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most important method of schooling and the only form of examination, the debate is part of Tibet's cultural focus. It therefore deserves attention.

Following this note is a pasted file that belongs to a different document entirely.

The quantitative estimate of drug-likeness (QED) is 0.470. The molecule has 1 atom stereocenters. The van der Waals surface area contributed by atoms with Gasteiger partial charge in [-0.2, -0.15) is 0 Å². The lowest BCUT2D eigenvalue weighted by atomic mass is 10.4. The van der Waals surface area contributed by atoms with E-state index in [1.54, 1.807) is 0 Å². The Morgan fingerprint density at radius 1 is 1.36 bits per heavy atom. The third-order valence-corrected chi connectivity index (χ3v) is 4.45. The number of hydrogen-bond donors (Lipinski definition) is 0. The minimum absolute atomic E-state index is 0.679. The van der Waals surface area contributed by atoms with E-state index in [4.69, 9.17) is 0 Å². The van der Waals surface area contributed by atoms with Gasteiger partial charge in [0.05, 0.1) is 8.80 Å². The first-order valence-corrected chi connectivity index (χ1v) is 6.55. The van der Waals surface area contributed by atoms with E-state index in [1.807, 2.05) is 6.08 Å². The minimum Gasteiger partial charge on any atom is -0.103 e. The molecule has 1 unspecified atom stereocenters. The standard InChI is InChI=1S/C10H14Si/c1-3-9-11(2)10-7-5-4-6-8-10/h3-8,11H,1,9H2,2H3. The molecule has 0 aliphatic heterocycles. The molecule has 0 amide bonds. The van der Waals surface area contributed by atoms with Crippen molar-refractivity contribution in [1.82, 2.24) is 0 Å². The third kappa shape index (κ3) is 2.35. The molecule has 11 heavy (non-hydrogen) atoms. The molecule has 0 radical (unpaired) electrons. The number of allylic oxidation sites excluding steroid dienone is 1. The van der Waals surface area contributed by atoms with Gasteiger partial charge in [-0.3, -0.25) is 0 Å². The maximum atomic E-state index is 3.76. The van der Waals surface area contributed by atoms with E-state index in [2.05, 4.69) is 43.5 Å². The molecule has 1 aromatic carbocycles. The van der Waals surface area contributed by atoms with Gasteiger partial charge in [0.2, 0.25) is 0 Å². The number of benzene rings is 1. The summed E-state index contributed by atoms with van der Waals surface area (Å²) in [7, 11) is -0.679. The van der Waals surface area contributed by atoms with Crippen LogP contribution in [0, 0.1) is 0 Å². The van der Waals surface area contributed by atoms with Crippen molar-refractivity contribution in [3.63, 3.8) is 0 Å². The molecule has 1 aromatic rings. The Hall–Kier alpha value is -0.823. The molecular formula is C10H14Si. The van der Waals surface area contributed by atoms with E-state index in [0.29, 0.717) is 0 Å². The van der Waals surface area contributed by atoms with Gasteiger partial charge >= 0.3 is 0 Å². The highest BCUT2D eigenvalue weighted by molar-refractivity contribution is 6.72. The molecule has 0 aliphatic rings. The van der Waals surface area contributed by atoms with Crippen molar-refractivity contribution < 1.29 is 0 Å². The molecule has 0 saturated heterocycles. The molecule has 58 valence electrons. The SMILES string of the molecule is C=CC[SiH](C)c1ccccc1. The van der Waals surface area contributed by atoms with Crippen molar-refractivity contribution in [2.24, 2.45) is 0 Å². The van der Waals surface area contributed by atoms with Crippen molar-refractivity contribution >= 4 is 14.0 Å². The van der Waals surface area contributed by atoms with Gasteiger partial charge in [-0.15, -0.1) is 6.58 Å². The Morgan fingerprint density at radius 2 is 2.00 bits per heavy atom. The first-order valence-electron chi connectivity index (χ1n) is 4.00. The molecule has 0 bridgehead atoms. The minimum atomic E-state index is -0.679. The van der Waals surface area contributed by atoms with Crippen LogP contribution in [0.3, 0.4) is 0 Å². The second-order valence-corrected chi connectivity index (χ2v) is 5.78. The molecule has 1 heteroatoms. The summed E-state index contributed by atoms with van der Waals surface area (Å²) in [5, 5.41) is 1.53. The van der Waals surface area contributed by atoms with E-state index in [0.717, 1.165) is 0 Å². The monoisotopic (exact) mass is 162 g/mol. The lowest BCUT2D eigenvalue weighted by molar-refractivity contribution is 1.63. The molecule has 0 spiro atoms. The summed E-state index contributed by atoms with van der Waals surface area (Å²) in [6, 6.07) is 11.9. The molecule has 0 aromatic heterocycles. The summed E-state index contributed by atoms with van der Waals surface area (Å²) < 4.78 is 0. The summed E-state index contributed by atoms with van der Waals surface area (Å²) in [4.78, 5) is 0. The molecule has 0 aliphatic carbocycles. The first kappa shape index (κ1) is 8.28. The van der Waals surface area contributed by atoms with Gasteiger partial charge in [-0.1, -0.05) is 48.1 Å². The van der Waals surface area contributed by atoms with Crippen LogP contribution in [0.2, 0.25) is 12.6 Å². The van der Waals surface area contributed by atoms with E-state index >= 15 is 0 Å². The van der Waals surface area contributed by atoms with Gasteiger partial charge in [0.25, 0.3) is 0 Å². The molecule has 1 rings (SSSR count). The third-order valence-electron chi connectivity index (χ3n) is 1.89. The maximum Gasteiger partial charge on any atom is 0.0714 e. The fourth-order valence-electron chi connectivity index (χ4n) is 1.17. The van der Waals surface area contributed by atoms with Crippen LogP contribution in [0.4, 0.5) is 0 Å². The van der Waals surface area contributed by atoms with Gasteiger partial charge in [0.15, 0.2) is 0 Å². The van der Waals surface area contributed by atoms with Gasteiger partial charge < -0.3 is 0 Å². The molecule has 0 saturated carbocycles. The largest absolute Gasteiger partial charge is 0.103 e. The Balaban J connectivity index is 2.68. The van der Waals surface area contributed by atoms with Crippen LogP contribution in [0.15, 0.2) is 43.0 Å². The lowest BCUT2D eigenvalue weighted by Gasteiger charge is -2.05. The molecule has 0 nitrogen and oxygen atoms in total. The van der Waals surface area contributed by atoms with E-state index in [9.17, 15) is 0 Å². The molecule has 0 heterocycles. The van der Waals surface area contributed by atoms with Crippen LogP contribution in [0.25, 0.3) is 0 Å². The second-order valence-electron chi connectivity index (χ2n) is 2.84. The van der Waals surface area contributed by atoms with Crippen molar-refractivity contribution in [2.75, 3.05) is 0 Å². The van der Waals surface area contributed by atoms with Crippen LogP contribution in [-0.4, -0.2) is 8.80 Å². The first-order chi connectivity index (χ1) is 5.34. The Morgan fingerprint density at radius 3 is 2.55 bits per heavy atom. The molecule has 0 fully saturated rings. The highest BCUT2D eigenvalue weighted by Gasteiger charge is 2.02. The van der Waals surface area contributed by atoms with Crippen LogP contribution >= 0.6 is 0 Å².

II In the second part of this article an attempt will be made to point to some problems and possible solutions related to the historical background and the cultural function of the monachal disputations in Tibet. Vocal contests can be found in animal life. Animal pyschologists e.g. have analyzed the songs of different species of birds and they were able to establish that important elements of these songs have a decidedly aggressive character. Thus one can say that two birds singing "against" each other are engaged in a ritualized vocal contest. With man we find verbal contests that are ritualized and institutionalized in several cultures. One gets the impression that they are found especially in cultures with a high level of aggression, e.g. Eskimo, Kwakiutl, Ngadju Dayak, Teutons, Old Iran, Vedic India. Sometimes the ritualized and institutionalized verbal contest is the introduction to a real fight, sometimes it is evidently the sublimation of physical aggression to avoid the shedding of blood. The heroes of Homer engaged in word contests before they held sword contests. Some Eskimo groups settle quarrels by song contests in which the opponents try to ridicule and humiliate each other in the presence of neighbours, whose laughs settle the quarrel. Theological debates are especially found in so-called universal religions, i.e. religions which are not confined to one specific culture and more or less tend to be sub-cultures of their own, e.g. Buddhism, Islam, Christianity, Manichaeism. It is not sufficient, however, to establish that the verbal contest for secular or religious purposes is a rather widespread phenomenon. When it is an important element of culture, as is the case in Tibet, one feels tempted to look for more specific data. Theological disputations were known in China and India (Wayman, 1958; Stein, 1962, 133) and it may therefore be assumed that there have been influences from these countries, moulding not only the contents, but also the form of the Tibetan debates. Only detailed comparisons made by specialists in these fields can elucidate the nature and extent of these influences. Here attention will be drawn to two other aspects of the problem, the Tibetan tradition of debating and the possible background of both Indian Buddhist and Tibetan Buddhist disputations. Not only Tibetan monks, all Tibetans are fond of debating, in poetry as well as in prose. According to Mme. David-Neel "les Tib&ains ont la